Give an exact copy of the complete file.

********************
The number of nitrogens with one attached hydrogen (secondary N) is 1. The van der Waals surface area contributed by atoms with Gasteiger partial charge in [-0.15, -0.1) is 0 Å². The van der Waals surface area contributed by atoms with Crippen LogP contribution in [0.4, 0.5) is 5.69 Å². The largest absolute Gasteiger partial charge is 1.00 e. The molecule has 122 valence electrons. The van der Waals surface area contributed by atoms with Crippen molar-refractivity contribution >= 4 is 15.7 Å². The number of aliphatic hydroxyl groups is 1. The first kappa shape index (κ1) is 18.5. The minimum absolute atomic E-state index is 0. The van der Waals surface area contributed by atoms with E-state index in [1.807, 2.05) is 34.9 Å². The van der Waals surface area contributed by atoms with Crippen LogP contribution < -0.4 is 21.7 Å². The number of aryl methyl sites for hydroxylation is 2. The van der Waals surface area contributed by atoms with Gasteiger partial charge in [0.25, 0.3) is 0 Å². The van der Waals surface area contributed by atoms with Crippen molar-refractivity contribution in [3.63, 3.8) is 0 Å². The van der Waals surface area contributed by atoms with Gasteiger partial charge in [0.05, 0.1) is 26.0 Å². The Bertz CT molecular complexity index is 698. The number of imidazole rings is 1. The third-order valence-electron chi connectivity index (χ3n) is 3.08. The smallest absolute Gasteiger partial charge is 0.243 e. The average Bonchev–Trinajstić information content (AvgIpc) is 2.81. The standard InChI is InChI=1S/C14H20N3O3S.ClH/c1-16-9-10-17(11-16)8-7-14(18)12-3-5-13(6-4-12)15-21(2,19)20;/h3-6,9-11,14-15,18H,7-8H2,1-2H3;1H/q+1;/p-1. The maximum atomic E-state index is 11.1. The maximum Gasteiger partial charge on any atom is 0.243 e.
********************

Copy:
The number of nitrogens with one attached hydrogen (secondary N) is 1. The van der Waals surface area contributed by atoms with Gasteiger partial charge in [-0.15, -0.1) is 0 Å². The van der Waals surface area contributed by atoms with Crippen LogP contribution in [0.4, 0.5) is 5.69 Å². The largest absolute Gasteiger partial charge is 1.00 e. The molecule has 122 valence electrons. The van der Waals surface area contributed by atoms with Crippen molar-refractivity contribution >= 4 is 15.7 Å². The number of aliphatic hydroxyl groups is 1. The first kappa shape index (κ1) is 18.5. The minimum absolute atomic E-state index is 0. The van der Waals surface area contributed by atoms with E-state index in [1.807, 2.05) is 34.9 Å². The van der Waals surface area contributed by atoms with Crippen LogP contribution < -0.4 is 21.7 Å². The number of aryl methyl sites for hydroxylation is 2. The van der Waals surface area contributed by atoms with Gasteiger partial charge in [0.25, 0.3) is 0 Å². The van der Waals surface area contributed by atoms with Crippen molar-refractivity contribution in [3.63, 3.8) is 0 Å². The van der Waals surface area contributed by atoms with Gasteiger partial charge in [0.05, 0.1) is 26.0 Å². The Bertz CT molecular complexity index is 698. The number of imidazole rings is 1. The third-order valence-electron chi connectivity index (χ3n) is 3.08. The smallest absolute Gasteiger partial charge is 0.243 e. The average Bonchev–Trinajstić information content (AvgIpc) is 2.81. The standard InChI is InChI=1S/C14H20N3O3S.ClH/c1-16-9-10-17(11-16)8-7-14(18)12-3-5-13(6-4-12)15-21(2,19)20;/h3-6,9-11,14-15,18H,7-8H2,1-2H3;1H/q+1;/p-1. The maximum atomic E-state index is 11.1. The maximum Gasteiger partial charge on any atom is 0.243 e.